Social thermoregulation could lead to a cooperative dilemma if pups reduce thermogenesis to exploit social warming as described above . How might this ‘huddler's dilemma’ be resolved? We suggest several possible answers. First, as noted above, pups might exhibit partner choice by moving next to warmer neighbours. Second, babysitters might detect and exclude pups that are acting as a significant heat sink. Third, indirect fitness benefits could mitigate the conflict because most pups in a crèche are related as paternal half-sibs. Metabolism of brown adipocytes is influenced by several imprinted genes in mice [105,106]. In contrast to mice, where pups may be maternal half-sibs and thermogenesis is under a maternally expressed promoter , we predict that heat generation is under paternal genetic control in greater spear-nosed bats. These alternatives are hypothetical but merit testing.
Given how long females roost together, those that invest in babysitting or guarding groupmate pups can receive other cooperative returns at a later time or in other contexts. For example, adult female groupmates also cooperate while foraging. After leaving roosts, bats give loud calls that advertise and defend feeding sites from bats in other groups . In some ways, these group-specific calls are similar to those given by amazon parrots, Amazona palliata , killer whales, Orcinus orca  or chimpanzees, Pan troglodytes  in that they are learned gradually after an individual joins a group , which prevents non-groupmates from falsely signalling group membership. Unlike most bats, groups of non-kin female spear-nosed bats are remarkably stable in membership and size. This group stability can be explained if new potential group members are less able to provide cooperative services compared to more experienced and familiar members. As in many primates, stable groups provide the greatest opportunities for cooperative benefits to accrue in multiple contexts.
By-product benefits can occur whenever individuals have the potential to share a common resource, but evidence for costly cooperative investments among non-kin remains relatively rare among bats. However, the social interactions of only a few species have been studied in detail and intrinsic biases almost certainly favour some explanations for cooperation over others. While correlations between cooperation and kinship are relatively straightforward to assess, it is typically more difficult to demonstrate direct fitness benefits. This bias is even larger when direct fitness returns accrue across many types of exchanges and over long timespans. Long-term studies on meerkats  and baboons (Papio cynocephalus ursinus)  show that the direct fitness benefits of cooperative behaviours may be missed by short-term studies. This is undoubtedly also true for bats. For example, consider that a three year field study of 184 marked vampire bats led to only 33 observations of food sharing between adult bats —an infrequent helping behaviour with a large fitness effect. As a consequence, reciprocal sharing could not have been detected from field observations alone. Similarly, while a role for kinship was immediately obvious after assessing relatedness, the role of direct fitness benefits required years of observation and controlled experiments. Comparing both helping symmetry and kinship as predictors can help tease these factors apart , but determining the mechanisms responsible for ensuring mutual benefits, such as reciprocity or group augmentation, requires additional study. Long-term field studies remain crucial to uncovering the key drivers of non-kin cooperative behaviour in the wild .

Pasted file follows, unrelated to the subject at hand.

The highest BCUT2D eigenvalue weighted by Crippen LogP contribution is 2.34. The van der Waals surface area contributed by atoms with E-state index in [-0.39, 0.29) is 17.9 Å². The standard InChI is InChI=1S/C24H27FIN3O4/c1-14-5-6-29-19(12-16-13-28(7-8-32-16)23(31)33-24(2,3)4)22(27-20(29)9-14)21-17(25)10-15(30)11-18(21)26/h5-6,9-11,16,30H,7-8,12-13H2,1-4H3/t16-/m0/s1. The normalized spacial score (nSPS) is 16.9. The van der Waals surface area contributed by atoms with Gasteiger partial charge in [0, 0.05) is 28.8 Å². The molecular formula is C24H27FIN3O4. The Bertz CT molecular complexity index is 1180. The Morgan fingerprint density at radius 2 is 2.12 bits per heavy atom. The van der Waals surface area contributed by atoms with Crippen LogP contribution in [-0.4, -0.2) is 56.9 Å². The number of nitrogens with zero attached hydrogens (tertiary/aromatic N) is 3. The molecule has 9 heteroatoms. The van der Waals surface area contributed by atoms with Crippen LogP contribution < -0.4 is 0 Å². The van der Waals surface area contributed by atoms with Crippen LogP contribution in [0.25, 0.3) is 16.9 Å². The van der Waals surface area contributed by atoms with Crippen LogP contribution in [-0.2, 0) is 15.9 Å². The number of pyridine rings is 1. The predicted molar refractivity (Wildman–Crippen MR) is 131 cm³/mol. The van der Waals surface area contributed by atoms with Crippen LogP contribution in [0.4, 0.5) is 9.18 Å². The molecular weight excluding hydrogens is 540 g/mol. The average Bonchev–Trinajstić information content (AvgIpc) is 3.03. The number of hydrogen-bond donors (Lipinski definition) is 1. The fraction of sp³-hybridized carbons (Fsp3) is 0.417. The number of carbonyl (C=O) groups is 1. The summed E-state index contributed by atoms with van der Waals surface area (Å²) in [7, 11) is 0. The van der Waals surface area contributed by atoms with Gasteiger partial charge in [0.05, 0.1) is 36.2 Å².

We anticipate that new and improved tracking technologies, such as proximity data-loggers and on-board GPS with audio , supplemented by temperature sensors and observations made with infrared video will help reveal if and when free-ranging bats compete or cooperate within roosts or while foraging. To assess the adaptive significance of any cooperative behaviour in bats, we believe it is critical to first understand the socioecology of the species and natural patterns of cooperative behaviour. Informed hypotheses can then be tested using controlled experiments that address possible adaptive features of cooperative decision-making.
Original data analysed in this paper can be accessed at http://hdl.handle.net/1903/17156.
All authors helped to conceive, draft and revise the manuscript. Data on babysitting by P. hastatus were collected by G.S.W. and K.M.B. Data on group stability and longevity of female P. hastatus were collected by G.S.W., K.M.B. and D.M.A. Analysis of data was performed by G.S.W.
We declare we have no competing interests.
We received no funding for this study.
We thank Jack Bradbury, Christina Riehl, Bill Wcislo and an anonymous reviewer for comments on the manuscript. Our recent work on cooperation in bats has been supported by the National Science Foundation (IOS-0308642 and IOS-1311336), the Ford Foundation of the National Academy of Sciences, the Animal Behavior Society, the Society for the Study of Evolution and the American Society of Mammalogists.
One contribution of 18 to a theme issue ‘The evolution of cooperation based on direct fitness benefits’.
- Accepted September 12, 2015.
- © 2016 The Author(s)